HL Deb 04 November 2002 vol 640 cc474-5

2.44 p.m.

Countess of Mar asked Her Majesty's Government:

Whether proceedings under the Children Act 1989 are appropriate where children are known to be suffering from professionally diagnosed organic illnesses.

The Parliamentary Under-Secretary of State, Department of Health (Lord Hunt of Kings Heath)

My Lords, under Part IV of the Act, local authorities will make an application to court for an order only where they are satisfied that the child concerned is suffering, or is likely to suffer, significant harm. In some cases where proceedings are appropriate, the children concerned may be suffering from a professionally diagnosed organic illness.

The Countess of Mar

My Lords, I thank the Minister for that reply, which is exactly in line with what I expected. He will recall that for the past four years I have been drawing individual cases to his attention by letter and highlighting more general cases in Starred and Unstarred Questions in your Lordships' House. At his request, on 15th January this year I wrote to his friend Jacqui Smith MP in the Department of Health. It took her until 22nd October to tell me that the social workers had discharged their statutory duties and to tell me many facts that I knew already.

I find it appalling that the Department of Health seems unable to grasp the fact that aggrieved parents have sought out Members of the House of Lords to have their problems highlighted and, it is to be hoped, settled. I sent the department a list of 10 parents, none of whom was asked about the problem. Is it not time that parents were spoken to? Will the Minister look at the problem and find out what is going on with social services?

Lord Hunt of Kings Heath

My Lords, I regret that it took a lengthy time to respond to the concerns of the noble Countess. She gave details of 16 children. Time and care had to be taken to ask the relevant local authorities for their views. We have made a judgment that the proper procedures were followed. It would be inappropriate for my department to talk directly to parents. It cannot be appropriate for Ministers or officials to intervene in individual cases; nor would it be appropriate for them to comment on such cases, especially those that have been the subject of court proceedings. Our responsibility is to ensure that local authorities carried out the proper procedures, and they did.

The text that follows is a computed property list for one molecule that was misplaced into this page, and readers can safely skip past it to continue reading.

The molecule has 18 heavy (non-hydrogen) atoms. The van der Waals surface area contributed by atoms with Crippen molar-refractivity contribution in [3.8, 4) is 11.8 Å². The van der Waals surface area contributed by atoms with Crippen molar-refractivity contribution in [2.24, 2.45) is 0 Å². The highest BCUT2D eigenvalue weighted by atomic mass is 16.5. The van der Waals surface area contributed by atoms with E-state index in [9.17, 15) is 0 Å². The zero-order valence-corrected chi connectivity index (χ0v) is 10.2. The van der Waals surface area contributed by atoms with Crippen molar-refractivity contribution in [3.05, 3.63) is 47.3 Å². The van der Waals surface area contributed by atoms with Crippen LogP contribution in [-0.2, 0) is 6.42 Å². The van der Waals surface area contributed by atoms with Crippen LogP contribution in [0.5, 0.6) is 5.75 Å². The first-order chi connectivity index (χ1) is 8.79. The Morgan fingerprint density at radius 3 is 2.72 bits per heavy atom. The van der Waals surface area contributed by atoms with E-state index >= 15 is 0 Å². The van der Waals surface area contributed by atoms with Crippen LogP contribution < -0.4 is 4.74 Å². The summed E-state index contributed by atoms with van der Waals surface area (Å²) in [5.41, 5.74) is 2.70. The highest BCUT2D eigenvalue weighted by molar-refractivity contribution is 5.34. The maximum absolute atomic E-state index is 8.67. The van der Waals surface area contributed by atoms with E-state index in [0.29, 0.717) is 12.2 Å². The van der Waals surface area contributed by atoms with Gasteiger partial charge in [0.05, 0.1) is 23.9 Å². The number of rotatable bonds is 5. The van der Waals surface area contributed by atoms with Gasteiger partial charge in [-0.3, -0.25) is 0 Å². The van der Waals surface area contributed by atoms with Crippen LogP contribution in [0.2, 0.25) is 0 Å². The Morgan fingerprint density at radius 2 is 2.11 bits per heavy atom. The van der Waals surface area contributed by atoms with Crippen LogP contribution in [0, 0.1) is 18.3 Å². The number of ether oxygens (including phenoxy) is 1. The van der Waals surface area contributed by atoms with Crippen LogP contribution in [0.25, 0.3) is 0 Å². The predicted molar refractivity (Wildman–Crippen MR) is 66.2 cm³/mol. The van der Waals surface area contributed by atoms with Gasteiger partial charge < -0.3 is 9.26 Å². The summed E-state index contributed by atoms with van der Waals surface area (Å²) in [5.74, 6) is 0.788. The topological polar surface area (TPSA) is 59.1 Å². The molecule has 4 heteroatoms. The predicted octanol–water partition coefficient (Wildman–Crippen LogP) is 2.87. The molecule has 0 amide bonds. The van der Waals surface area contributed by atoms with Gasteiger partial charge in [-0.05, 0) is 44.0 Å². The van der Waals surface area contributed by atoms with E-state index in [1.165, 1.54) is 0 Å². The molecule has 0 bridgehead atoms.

Earl Howe

My Lords, does the Minister agree that one of the main aims of social workers in this field should be to provide help and support to families who need it? Is he satisfied that in cases such as those cited by the noble Countess, families are being properly listened to rather than being put immediately under a pall of suspicion by social workers? Should not social workers and social services assessments take seriously and address themselves fully to the concerns expressed by parents?

Lord Hunt of Kings Heath

My Lords, parents' views must be made known in any childcare proceedings. But I refer the noble Earl to the comments of the Chief Medical Officer's working group on the illness CFS/ ME, which is very relevant to this Question. It concluded that evidence that is clearly suggestive of harm needs to be obtained before convening child protection procedures or initiating care proceedings in a family court. It also makes the point that social services should be made aware that medical opinion in the field of CFS/ME is divided and that consideration should be given to obtaining further opinion from an expert medical practitioner with specialist knowledge of the illness.